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Battle for the preservation of historic building in Sea Point

The battle for its preservation started last year when a developer applied to Heritage Western Cape (HWC) - the provincial body responsible for protecting Western Cape’s built heritage, to demolish it. Picture: Henk Kruger/African News Agency (ANA)

The battle for its preservation started last year when a developer applied to Heritage Western Cape (HWC) - the provincial body responsible for protecting Western Cape’s built heritage, to demolish it. Picture: Henk Kruger/African News Agency (ANA)

Published Apr 5, 2022

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CAPE TOWN - The future of the “historic” 6 Kloof Road building in Sea Point is now in the hands of the provincial Department of Cultural Affairs and Sport’s Independent Tribunal, which is expected to decide on the matter next month.

Heritage and ratepayer organisations have been fighting for the protection of the more than eight-decade old building which has been described to be in one of the most iconic civic spaces in the area.

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The battle for its preservation started last year when a developer applied to Heritage Western Cape (HWC) - the provincial body responsible for protecting Western Cape’s built heritage, to demolish it.

HWC approved the demolition of the structure.

Sea Point, Fresnaye, Bantry Bay Ratepayers and Residents Association (SFB) Planning Committee member, Gordon Metz said they approached the HWC Appeals Committee, which supported their appeal that no permit for the demolition of the building would be issued without conditions.

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The Appeals Committee further imposed restrictions on any replacement building including limiting the height to four stories.

“According to the National Heritage Resources Act, all buildings in South Africa that are over 60 years old are deemed to be of potential heritage significance, unless proved otherwise. If a developer wishes to demolish a building over 60 years old then he/she has to apply for a permit to do so to the Provincial Heritage Authority.

“Local community organisations like the SFB are invited to argue against the issuing of a demolition permit on the grounds that the building is of heritage and historical significance and is valued by the community,” said Metz.

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The City’s Environmental and Heritage Department had also confirmed that the building and the site are of high heritage significance value and argued against the demolition or intentions of the developer to erect a skyscraper.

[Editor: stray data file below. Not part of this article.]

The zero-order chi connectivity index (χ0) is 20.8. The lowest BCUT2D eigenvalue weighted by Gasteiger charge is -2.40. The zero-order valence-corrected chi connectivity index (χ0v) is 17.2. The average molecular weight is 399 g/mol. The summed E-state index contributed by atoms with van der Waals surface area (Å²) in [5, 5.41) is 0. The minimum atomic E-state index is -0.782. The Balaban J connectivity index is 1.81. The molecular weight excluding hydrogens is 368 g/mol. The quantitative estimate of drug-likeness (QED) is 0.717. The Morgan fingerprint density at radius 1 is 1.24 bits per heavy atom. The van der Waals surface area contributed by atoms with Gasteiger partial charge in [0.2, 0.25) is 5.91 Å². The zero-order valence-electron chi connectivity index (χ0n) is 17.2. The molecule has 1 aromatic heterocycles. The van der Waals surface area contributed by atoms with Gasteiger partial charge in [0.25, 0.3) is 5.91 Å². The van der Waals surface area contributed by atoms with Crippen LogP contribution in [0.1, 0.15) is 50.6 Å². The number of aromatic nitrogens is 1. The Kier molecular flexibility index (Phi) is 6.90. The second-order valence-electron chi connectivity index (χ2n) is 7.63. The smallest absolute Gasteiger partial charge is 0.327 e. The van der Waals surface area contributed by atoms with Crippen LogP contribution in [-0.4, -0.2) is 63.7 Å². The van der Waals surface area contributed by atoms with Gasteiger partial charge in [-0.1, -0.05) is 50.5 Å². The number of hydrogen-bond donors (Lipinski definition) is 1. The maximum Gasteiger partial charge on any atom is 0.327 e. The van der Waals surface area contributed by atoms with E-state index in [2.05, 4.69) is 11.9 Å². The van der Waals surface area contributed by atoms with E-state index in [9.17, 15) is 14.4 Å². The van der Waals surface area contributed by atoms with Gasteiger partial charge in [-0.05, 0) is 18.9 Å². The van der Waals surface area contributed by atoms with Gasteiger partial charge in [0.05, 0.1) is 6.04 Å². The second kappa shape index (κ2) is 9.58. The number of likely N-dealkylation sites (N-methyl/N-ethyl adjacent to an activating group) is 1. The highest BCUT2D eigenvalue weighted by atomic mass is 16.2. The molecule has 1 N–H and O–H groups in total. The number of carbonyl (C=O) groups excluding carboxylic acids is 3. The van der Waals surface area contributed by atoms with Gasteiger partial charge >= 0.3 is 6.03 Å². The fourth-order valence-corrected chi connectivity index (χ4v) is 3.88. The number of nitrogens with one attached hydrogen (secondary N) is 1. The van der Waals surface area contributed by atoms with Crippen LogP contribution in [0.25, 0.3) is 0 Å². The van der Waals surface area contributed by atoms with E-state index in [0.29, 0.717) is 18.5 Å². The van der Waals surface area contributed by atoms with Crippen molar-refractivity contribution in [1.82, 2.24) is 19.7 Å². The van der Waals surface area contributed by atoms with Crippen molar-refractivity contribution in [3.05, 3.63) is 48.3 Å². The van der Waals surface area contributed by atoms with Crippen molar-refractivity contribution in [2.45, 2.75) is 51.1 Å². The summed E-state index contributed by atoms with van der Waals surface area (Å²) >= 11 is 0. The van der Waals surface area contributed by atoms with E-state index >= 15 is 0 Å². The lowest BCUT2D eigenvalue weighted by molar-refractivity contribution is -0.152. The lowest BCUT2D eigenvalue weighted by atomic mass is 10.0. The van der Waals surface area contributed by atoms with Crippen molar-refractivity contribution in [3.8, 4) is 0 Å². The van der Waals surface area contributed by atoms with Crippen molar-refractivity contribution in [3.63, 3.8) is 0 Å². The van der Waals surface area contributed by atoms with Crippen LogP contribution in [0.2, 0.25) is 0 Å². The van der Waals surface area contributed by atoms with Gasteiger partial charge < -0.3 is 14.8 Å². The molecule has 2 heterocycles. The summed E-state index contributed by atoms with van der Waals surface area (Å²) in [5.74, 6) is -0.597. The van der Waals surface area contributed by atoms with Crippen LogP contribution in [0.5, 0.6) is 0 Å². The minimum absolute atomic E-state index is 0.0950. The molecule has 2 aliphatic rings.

Stacy McLean, spokesperson for Cultural Affairs and Sport MEC Anroux Marais, confirmed that Marais received an appeal from the developer last month against HWC’s Appeals Committee’s decision to impose conditions on the replacement building.

“The Appellant has now appealed to (MEC) to have the conditions imposed by the Appeal’s Committee of HWC set aside,” said McLean.

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Marais appointed an independent tribunal consisting of three experts to consider the appeal.

“Relief sought by the Appellant is to uphold the appeal against the decision of HWC’s Appeal’s Committee and directing the independent tribunal to authorize the proposed demolition of the building without conditions to the replacement structure,” said McLean.

The SFB, which is a voluntary organisation, has put out an appeal to residents and the public for donations in order to fund their opposition to the appeal which requires the hire of heritage specialists and a lawyer specialising in heritage legislation.

Simon van der Stel Foundation (recently renamed the Cape Town Heritage Foundation) chairperson Ian Pretorius said: “We are of the opinion that this triangular site is a very important heritage resource, it contains the IIIB graded Fire Station and a IIIC graded block of flats. This historic heart of Sea Point must therefore be protected by ensuring that a sympathetic new building is designed for this space.”

Cape Times

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